Politically Incorrect was an American late-night, half-hour political talk show hosted by Bill Maher that ran from 1993 to 2002, first on Comedy Central and then on ABC. Four guests (usually including at least one comedian) would debate topics across the political spectrum in what Maher once described as “The McLaughlin Group on acid.” Of the 1300+ episodes produced, 190 can be viewed on YouTube. [more inside]
In an age of information wealth, how do we decide what's true & what's not? Allow me to introduce the world of discussion mapping. First up we have zest (demo here), a simple tool for threading mailing lists for easier navigation. It lacks the advanced features of the others but it's an easy starting point for structuring your discussions. [more inside]
The Signtific Lab invites people to develop cutting-edge ideas through experiments of imagination and discussion. Experiment One: what would happen if outer space becomes as accessible as the Web today?
How to Argue With Zompist: Or Social-Skills 101 A helpful guide for online discussion and debate written by Mark Rosenfelder with some help from notmydesk and others.
An Indonesian TV crew was invited to Malaysia for their Visit Malaysia Year 2007 campaign but encountered many problems. They write up about it - and start a flurry of comments and controversy across the Malaysian government about blogging. [more inside]
Malaysian bookstore Silverfish Books recently pubhlished a list of books restricted by the Malaysian Home Ministry (confiscated at the border by Customs) - a list that includes Chinese teapots, children's prayers, and Dora the Explorer. Banned books & magazines aren't exactly news in Malaysia; indeed, possession of said books can lead to severe penalties, even jail time.The Opposition has made a statement before, but that hasn't led anywhere. However, since Silverfish's list, Malaysian bloggers have had enough with the arbitrary and Kafka-esque bans and restrictions, and have come together to form Manuscripts Don't Burn, to protest and talk about banned books and the larger issue of freedom of speech in Malaysia.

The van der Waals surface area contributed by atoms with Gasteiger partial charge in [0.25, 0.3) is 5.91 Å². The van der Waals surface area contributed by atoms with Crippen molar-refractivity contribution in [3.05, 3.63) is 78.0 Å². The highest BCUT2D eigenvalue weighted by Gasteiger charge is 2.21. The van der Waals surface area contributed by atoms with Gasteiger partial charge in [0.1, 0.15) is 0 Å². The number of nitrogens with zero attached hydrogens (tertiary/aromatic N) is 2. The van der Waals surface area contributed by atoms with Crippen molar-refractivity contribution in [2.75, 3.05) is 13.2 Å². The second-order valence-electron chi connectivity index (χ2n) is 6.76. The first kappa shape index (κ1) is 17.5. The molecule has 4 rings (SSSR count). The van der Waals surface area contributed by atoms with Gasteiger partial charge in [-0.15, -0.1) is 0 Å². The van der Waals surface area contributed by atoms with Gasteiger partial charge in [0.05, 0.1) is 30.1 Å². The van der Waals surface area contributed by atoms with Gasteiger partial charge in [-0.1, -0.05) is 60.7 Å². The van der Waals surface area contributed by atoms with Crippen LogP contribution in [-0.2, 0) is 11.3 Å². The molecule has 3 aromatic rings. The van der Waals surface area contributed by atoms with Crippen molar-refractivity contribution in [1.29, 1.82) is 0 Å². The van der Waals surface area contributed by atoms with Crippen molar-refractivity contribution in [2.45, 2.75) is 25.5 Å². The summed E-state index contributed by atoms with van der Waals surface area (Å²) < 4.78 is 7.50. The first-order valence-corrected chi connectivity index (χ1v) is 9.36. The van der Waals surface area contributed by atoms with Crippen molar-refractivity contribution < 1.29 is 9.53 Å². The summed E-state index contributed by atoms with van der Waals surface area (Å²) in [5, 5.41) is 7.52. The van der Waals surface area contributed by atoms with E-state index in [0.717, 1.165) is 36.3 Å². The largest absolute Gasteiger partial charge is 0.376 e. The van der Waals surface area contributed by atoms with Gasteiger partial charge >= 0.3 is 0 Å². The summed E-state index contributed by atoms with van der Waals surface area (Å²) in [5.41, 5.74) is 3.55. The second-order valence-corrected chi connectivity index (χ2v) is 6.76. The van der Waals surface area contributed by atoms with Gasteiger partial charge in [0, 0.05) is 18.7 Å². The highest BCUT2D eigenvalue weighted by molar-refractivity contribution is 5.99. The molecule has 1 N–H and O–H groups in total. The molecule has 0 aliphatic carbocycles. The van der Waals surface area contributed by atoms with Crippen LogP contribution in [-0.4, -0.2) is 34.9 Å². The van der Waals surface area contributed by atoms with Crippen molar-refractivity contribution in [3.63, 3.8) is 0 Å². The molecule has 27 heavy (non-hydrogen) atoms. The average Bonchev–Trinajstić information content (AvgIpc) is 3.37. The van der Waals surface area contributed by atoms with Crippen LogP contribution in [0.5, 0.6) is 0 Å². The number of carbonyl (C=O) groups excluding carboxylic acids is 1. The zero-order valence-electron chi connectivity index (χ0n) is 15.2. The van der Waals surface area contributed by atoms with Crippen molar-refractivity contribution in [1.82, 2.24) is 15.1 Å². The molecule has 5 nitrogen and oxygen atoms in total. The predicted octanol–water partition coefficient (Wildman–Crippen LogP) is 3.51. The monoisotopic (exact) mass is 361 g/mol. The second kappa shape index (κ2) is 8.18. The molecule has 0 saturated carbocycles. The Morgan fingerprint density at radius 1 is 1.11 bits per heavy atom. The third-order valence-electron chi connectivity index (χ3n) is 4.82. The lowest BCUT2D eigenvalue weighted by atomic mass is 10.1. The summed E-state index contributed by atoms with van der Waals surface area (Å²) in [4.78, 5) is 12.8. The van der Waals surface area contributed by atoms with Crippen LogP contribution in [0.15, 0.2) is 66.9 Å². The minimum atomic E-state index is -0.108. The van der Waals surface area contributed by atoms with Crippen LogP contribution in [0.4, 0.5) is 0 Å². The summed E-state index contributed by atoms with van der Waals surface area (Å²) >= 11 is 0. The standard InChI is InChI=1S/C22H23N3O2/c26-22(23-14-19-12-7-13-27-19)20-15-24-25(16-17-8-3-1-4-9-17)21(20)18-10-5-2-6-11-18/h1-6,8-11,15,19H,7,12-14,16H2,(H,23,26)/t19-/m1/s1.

On September 9th 2006, 112 of the world's writers, artists, activists, and social entrepeneurs (nominees here) will gather for a Table of Free Voices in Berlin, Germany, discussing questions about the important issues of today. Who provides those questions? You.
"For half a nanosecond I was tempted to join in the discussion. And then I remembered that all internet debates, without exception, are entirely futile. So I didn't." - Charlie Brooker on Internet discussions.
The state of college discussion has been on the down-turn. I thought it might just be at my small college in the Midwest where people don't really have much to say. Everyone's liberal, everyone believes in equality, everyone believes that the government should help the poor (and I do too), but no one seems to be able to argue these points or give any reasoning for their own beliefs. Here at MeFi we engage in debate on many subject matters, but recently debate has gotten a bad name. This generation, for the most part, seems not to want to engage in it because it is somehow seen as pointless or destructive. I say bring it on... what is the college experience if not a contentious, interesting one? What would our parents think of us?
"Ten years ago, Kurt Cobain saved us from the horrific pap that was popular music. We sure could use another Kurt Cobain today."
"Ten years ago, Kurt Cobain saved us from the horrific pap that was popular music. We sure could use another Kurt Cobain today." Are we really being duped these days? There's still good music in my opinion - maybe it's hard to find, but it's there.